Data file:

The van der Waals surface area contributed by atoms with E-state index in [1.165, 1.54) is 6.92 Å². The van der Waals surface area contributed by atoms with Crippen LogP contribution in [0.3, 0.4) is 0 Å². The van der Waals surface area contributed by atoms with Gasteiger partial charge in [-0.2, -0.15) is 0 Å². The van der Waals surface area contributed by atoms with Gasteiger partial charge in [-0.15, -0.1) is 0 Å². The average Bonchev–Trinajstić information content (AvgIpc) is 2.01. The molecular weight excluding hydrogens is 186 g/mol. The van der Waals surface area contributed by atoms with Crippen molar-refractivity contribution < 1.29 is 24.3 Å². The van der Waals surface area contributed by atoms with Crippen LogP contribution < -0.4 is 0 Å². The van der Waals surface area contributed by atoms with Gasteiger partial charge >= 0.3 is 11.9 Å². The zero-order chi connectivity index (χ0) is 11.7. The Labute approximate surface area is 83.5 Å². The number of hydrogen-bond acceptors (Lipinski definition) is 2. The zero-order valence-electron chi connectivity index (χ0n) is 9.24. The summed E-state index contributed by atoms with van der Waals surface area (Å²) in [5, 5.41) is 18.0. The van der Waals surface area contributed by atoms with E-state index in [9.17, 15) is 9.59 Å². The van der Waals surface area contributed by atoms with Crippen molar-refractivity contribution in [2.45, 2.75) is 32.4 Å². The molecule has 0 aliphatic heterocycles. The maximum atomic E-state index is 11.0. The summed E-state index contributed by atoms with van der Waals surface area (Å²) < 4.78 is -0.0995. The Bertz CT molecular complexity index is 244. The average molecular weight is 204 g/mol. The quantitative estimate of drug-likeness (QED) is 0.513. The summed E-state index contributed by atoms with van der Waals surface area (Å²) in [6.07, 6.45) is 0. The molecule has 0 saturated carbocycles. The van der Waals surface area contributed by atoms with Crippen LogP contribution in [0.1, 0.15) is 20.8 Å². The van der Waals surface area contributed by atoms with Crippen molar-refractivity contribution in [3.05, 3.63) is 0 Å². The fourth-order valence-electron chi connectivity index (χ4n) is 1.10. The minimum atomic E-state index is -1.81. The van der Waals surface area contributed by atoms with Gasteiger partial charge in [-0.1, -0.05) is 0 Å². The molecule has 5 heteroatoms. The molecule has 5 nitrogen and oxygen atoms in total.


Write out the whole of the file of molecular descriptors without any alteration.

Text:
The van der Waals surface area contributed by atoms with E-state index in [1.165, 1.54) is 6.92 Å². The van der Waals surface area contributed by atoms with Crippen LogP contribution in [0.3, 0.4) is 0 Å². The van der Waals surface area contributed by atoms with Gasteiger partial charge in [-0.2, -0.15) is 0 Å². The van der Waals surface area contributed by atoms with Gasteiger partial charge in [-0.15, -0.1) is 0 Å². The average Bonchev–Trinajstić information content (AvgIpc) is 2.01. The molecular weight excluding hydrogens is 186 g/mol. The van der Waals surface area contributed by atoms with Crippen molar-refractivity contribution < 1.29 is 24.3 Å². The van der Waals surface area contributed by atoms with Crippen LogP contribution < -0.4 is 0 Å². The van der Waals surface area contributed by atoms with Gasteiger partial charge >= 0.3 is 11.9 Å². The zero-order chi connectivity index (χ0) is 11.7. The Labute approximate surface area is 83.5 Å². The number of hydrogen-bond acceptors (Lipinski definition) is 2. The zero-order valence-electron chi connectivity index (χ0n) is 9.24. The summed E-state index contributed by atoms with van der Waals surface area (Å²) in [5, 5.41) is 18.0. The van der Waals surface area contributed by atoms with E-state index in [9.17, 15) is 9.59 Å². The van der Waals surface area contributed by atoms with Crippen molar-refractivity contribution in [2.45, 2.75) is 32.4 Å². The molecule has 0 aliphatic heterocycles. The maximum atomic E-state index is 11.0. The summed E-state index contributed by atoms with van der Waals surface area (Å²) < 4.78 is -0.0995. The Bertz CT molecular complexity index is 244. The average molecular weight is 204 g/mol. The quantitative estimate of drug-likeness (QED) is 0.513. The summed E-state index contributed by atoms with van der Waals surface area (Å²) in [6.07, 6.45) is 0. The molecule has 0 saturated carbocycles. The van der Waals surface area contributed by atoms with Crippen LogP contribution in [0.1, 0.15) is 20.8 Å². The van der Waals surface area contributed by atoms with Crippen molar-refractivity contribution in [3.05, 3.63) is 0 Å². The fourth-order valence-electron chi connectivity index (χ4n) is 1.10. The minimum atomic E-state index is -1.81. The van der Waals surface area contributed by atoms with Gasteiger partial charge in [-0.1, -0.05) is 0 Å². The molecule has 5 heteroatoms. The molecule has 5 nitrogen and oxygen atoms in total.